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Subject Gateway sites and PR
A paper by Mike Thelwell

 10:22 am on Jul 17, 2002 (gmt 0)

A paper I came across, cant find a direct link.

Subject gateway sites and search engine ranking

Online Information Review, Vol 26, Issue 2

"Abstract" (not sure about posting this, oh well)
The spread of subject gateway sites can have an impact on the other major Web information retrieval tool: the commercial search engine. This is because gateway sites perturb the link structure of the Web, something used to rank matches in search engine results pages. The success of Google means that its PageRank algorithm for ranking the importance of Web pages is an object of particular interest, and it is one of the few published ranking algorithms. Although highly mathematical, PageRank admits a simple underlying explanation that allows an analysis of its impact on Web spaces. It is shown that under certain stated assumptions gateway sites can actually decrease the PageRank of their targets. Suggestions are made for gateway site designers and other Web authors to minimise this.



 12:10 pm on Jul 17, 2002 (gmt 0)

It is shown that under certain stated assumptions gateway sites can actually decrease the PageRank of their targets. Suggestions are made for gateway site designers and other Web authors to minimise this.

Heh. What the heck does "Gateway Guy" care about the other site's PR?

I've been getting a lot of this lately. I currently have about 130 pages in the Zeal directory (i.e. The Looksmart Directory). In addition to MSN now outperforming Google by about 10 to 1 for traffic, I'm getting the occassional hit (10 a day or so) from little portal sites that mirror the L$ directory. Unfortunately, several of these sites are PR0 or PR1 up front and 99% are PR1 as deep as the results pages I'm shown on.

Unfortunately, there isn't a heck of a lot I can do about this without just yanking my pages out of Zeal. I'd hate to imagine that Google would slap a major penalty on me for being listed at L$, but you never know. (And, it's way too soon for me to see what the exact effect will be - time will tell. It also kills).



 12:28 pm on Jul 17, 2002 (gmt 0)

>cant find a direct link.

[url=es.geocities.com/scienceofinformation_dc/Documentos/OnlineInformation/p101.pdf]PDF Only[/url]



 12:42 pm on Jul 17, 2002 (gmt 0)

Woz, I think that site just got WebmasterWorlded - it's exceeded its traffic quota :-)


 12:43 pm on Jul 17, 2002 (gmt 0)

It works with the http removed??? - or maybe I just got lucky


 12:50 pm on Jul 17, 2002 (gmt 0)

Looks like too many of us tried to get it at once...

La página web a la que está intentando acceder no existe en Yahoo! GeoCities.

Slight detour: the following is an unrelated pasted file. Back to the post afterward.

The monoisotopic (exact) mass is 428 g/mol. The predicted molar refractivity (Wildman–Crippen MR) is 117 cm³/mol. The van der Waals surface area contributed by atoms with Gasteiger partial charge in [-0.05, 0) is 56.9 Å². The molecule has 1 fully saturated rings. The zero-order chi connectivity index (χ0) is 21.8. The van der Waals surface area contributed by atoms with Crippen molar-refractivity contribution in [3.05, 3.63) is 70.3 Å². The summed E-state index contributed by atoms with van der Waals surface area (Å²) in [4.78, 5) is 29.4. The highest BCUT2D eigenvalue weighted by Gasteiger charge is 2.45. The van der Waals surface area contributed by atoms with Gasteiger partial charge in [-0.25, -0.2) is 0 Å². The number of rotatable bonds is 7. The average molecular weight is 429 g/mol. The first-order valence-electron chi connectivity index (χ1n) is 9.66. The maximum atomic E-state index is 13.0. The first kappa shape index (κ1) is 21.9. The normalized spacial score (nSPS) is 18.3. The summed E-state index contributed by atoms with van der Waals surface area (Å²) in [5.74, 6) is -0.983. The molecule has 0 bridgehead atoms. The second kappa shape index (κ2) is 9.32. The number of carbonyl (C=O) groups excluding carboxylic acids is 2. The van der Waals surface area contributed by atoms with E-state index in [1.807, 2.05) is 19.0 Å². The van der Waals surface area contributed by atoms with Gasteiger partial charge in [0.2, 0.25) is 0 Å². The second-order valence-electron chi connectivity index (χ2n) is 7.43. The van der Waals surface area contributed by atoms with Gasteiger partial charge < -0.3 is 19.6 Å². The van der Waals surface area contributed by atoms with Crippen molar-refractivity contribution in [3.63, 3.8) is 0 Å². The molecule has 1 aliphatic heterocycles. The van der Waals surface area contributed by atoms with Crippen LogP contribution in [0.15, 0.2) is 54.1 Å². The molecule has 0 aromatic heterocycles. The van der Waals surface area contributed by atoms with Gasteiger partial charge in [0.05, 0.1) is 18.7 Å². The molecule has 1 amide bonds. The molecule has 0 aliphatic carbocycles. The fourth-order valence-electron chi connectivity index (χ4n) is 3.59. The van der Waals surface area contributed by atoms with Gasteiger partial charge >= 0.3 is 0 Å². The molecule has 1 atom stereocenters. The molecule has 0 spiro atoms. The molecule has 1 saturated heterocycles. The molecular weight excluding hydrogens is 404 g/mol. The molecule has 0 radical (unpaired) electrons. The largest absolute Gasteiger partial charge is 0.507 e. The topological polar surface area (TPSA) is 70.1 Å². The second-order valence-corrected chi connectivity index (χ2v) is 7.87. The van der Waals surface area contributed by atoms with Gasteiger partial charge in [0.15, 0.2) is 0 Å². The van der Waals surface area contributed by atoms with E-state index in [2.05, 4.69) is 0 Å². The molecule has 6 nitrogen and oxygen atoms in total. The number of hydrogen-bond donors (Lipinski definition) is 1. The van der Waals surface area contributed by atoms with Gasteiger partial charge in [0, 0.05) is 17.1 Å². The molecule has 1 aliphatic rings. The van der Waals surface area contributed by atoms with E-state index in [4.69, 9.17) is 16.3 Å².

Si sigue teniendo problemas, visite nuestra área de ayuda para obtener información y auxilio.


 1:24 pm on Jul 17, 2002 (gmt 0)

Well, as I always say, "The Power of a Link!"



 11:02 pm on Jul 17, 2002 (gmt 0)

Interesting... The link to the html page above that pdf document works fine, and from there you
can load the pdf file. I never realized that geocites sites could be set up to check and block
by {http_referer} !

<off to read the paper - looks good so far!>



 11:23 pm on Jul 17, 2002 (gmt 0)

yes, just remove the "http://" and hit return and it will work just fine. ;)


 1:11 am on Jul 18, 2002 (gmt 0)

I can't see the article even when removing the http://

"The web page you are trying to access doesn't exist on Yahoo! GeoCities."

Can someone sticky the article to me?


 1:34 am on Jul 18, 2002 (gmt 0)

Hmmm, interesting.

go here [es.geocities.com] and then click on the 4th link under "Artículos:"

There seems to be some traffic congestion there so if you get an error message just wait a little while and try again.



 2:19 am on Jul 18, 2002 (gmt 0)

A major practical problem with continuing the voting indefinitely is that all sites that host links will expend any votes garnered on them and may eventually run out and be unranked. In response to this, new votes can be continually added to the system...

In reality, the received and given votes in each iteration of the PageRank calculation are completely independent of each other. A page cannot "expend its votes" and lose its own ranking because of that. Therefore there is no need to "add new votes" to the system, and no reason why Google would do so.

They suggested the figure of 85 percent, so that at any voting stage at each URL, 15 percent of its votes would be allocated to its link targets and 85 percent were distributed evenly to all URLs in the system.

In reality, the Google algorithm distributes 85 % of the PageRank of each page between its link targets, and drops the rest, instead of "distributing it evenly" to all others.

I read through the paper very quickly, so I assume those are only the most obvious and glaring of its errors. Personally, I wouldn't base my promotion strategy on its conclusions just yet...


 4:19 am on Jul 18, 2002 (gmt 0)

Here is a mirror [bunchajerks.com] for those having trouble connecting to the main pdf.


 6:05 am on Jul 18, 2002 (gmt 0)

PR afficianados,
Make sure you follow the reference to the paper by C. Ridings. Definitely worth a read.



 6:24 am on Jul 18, 2002 (gmt 0)

I'm with bird - I don't think much of that paper at all, its explanation of PageRank is confused at best.

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